Tallinn Claims Second Victory Over State in Blackhead Feud
A district court has ruled that the medieval House of the Blackheads guild building will remain in municipal hands and will not be returned to the guild's surviving members in Germany.
Tallinn District Court upheld the December decision by the Tallinn Administrative Court to annul a Cabinet order that the medieval guild building was to be returned to the members in Germany.
The administrative court rejected the government's appeal and awarded the city 1,296 euros for procedural costs, Anneli Vilu, a spokesperson for the court told uudised.err.ee today.
The verdict reached in December, and now upheld, does not close the case, only overrules the national government decision.
While many medieval guilds were abolished during reforms after Estonia gained independence in 1918, the Brotherhood of the Blackheads was officially recognized by the state, and remained the owner of the building until the Soviet occupation in 1940. That, in most cases in Estonia, would make the building subject to be returned to its prewar owners. But in the case of the guild building, historians have expressed concern that the value of a historical landmark could be jeopardized.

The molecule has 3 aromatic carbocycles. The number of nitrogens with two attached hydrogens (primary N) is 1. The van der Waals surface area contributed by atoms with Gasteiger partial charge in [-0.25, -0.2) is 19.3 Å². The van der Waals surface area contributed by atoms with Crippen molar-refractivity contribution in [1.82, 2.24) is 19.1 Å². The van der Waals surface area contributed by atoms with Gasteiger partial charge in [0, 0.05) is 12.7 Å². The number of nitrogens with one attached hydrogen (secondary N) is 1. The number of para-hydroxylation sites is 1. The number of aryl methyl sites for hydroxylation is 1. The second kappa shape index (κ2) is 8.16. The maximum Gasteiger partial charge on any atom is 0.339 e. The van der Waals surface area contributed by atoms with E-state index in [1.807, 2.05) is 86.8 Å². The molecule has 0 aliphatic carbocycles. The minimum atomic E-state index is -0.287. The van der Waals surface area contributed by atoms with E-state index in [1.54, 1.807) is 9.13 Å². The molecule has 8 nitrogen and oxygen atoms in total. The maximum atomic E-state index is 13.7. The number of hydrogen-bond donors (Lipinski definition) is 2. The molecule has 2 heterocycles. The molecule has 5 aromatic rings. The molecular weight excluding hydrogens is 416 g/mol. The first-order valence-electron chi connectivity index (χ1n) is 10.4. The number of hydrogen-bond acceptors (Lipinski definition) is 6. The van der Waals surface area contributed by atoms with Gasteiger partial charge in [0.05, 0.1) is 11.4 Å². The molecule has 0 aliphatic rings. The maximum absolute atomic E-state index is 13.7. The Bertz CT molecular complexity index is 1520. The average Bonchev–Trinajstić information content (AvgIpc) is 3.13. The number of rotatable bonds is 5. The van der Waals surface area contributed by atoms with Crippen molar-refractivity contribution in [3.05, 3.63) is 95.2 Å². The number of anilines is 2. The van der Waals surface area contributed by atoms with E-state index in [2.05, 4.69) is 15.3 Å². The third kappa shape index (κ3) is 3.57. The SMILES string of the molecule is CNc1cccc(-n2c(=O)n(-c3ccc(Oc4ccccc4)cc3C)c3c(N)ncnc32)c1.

The court agreed in December that an organization registered in Germany, Bruderschaft der Schwarzenhäupter aus Reval, is the lawful successor to the Brotherhood of the Blackheads but stated that the Cabinet had not offered a reasonable evaluation explaining what the Brotherhood would use the building for, if returned.
The administrative court also found that the Brotherhood has not been significantly active in Estonia in the last 20 years and a further study would be needed to prove the guild is sustainable.
In 2006, Parliament handed the building over to the City of Tallinn, which spent 75,000 euros for repairs of a leaky roof and last year gave it to Tallinn Philharmonic to use for concerts.
The government has 30 days to submit a appeal to the Supreme Court.